struggled to find corporate buyers. The Food and Drink Federation said
the UK was "a small player in the complex global market for palm oil",
importing only 1.2 per cent of the annual crop for manufacture here.

Andy
Tait, Greenpeace's forests campaigner, said: "If you buy products from
Unilever or Nestlé, ask what measures they are taking to remove
unsustainable palm oil from their supply chain. Public pressure makes
companies change."

Ancient oil: Modern uses

* Palm
oil is made from the fruit and seeds of the oil palm (elaeis
guineensis), an edible plant long used as a cooking oil by villagers in
West Africa, which now has a wide range of industrial applications.

*
Palm oil is so prized because in addition to being the world's
cheapest, it is "uniquely fractionable". Chemical processes can
separate solid (stearin) and liquid (olein). Manufacturers use the
versatile oil in a wide range of foods and household products and,
increasingly and controversially, it is used as a biofuel.

Household names: Big brands and palm oil

Kellogg's (US)
Uses palm oil in 50 products, mostly cereal bars but also cereals such
as Special K and Crunchy Nut, where it binds together clusters. Does
not buy sustainable palm oil.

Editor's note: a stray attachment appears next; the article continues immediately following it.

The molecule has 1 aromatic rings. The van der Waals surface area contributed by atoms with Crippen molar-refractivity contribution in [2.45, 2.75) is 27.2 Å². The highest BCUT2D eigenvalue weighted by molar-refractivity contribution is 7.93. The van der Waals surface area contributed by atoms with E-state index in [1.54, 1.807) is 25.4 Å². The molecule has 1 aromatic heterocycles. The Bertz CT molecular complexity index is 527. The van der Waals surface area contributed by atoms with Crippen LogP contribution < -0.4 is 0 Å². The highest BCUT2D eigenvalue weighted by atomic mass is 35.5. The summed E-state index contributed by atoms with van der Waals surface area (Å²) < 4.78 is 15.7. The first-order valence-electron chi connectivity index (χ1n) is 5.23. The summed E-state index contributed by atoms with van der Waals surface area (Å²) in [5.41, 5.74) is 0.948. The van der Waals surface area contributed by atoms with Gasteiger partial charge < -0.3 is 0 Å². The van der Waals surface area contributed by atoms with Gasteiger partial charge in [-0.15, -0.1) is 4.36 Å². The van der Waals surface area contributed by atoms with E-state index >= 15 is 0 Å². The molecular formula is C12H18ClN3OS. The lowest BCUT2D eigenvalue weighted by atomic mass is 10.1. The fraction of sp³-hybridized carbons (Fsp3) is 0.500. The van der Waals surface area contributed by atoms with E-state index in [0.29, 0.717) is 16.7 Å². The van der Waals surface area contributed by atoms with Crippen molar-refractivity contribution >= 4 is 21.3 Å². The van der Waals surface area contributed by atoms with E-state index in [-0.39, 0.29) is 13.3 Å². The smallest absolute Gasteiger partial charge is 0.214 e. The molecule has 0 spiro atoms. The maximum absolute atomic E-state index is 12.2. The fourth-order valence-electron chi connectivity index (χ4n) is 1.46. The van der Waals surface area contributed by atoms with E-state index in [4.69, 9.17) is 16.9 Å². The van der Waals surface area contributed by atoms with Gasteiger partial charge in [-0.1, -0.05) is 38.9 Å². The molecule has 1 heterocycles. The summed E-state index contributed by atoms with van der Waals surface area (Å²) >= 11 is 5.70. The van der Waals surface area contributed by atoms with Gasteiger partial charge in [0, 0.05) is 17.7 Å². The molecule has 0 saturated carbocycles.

Cadbury (UK) Pours palm oil
into chocolate bars, including Cadbury Dairy Milk, where it is listed
as vegetable oil. Uses 40,000 tonnes a year, none certified as
sustainable.

Mars (US/UK) Uses palm oil in Mars Bars,
Galaxy and Maltesers, where it is labelled "vegetable fat". Does not
buy sustainable palm oil. Says it wants to.

Procter & Gamble (US)
Makes Ariel, Daz and Fairy Liquid, where use of palm oil is suspected
but unproven. Says it will have a sustainable supply by 2015.

Unilever (UK)
World's biggest user of palm oil, which is found in Flora margarine,
Pot Noodle, Comfort and Persil. Buys 1.6m tonnes a year - 4.2 per cent
of global production. Acknowledging the damage to its reputation and
the environment, Unilever set up the Roundtable on Sustainable Palm Oil.

Kraft (US)
Says it does not use palm oil in Dairylea cheese but does in other
products. Buys half a per cent of global supply. Says it will move to
sustainable palm oil by 2015.

Heinz (US) Uses palm oil to fry potatoes for Aunt Bessie's Potatoes, which it makes under licence.

United Biscuits (UK) Uses palm oil across its range including McVitie's Digestives and McCoy's crisps. Says it is reducing quantities.

Nestle (Swiss) Palm oil in KitKat, Quality Street, Aero and other brands.

Premier Food (UK)
Uses in Hovis, Mr Kipling Cakes, Bisto Gravy and Cadbury cakes (made
under licence). Hopes to move to a certified sustainable supply by 2011.

Pepsico (US)
Makes Walker's crisps. Has one of the best corporate policies, only
using palm oil in Quaker Oat Granola and Nobby's Nuts. Intends to phase
out use on those two products.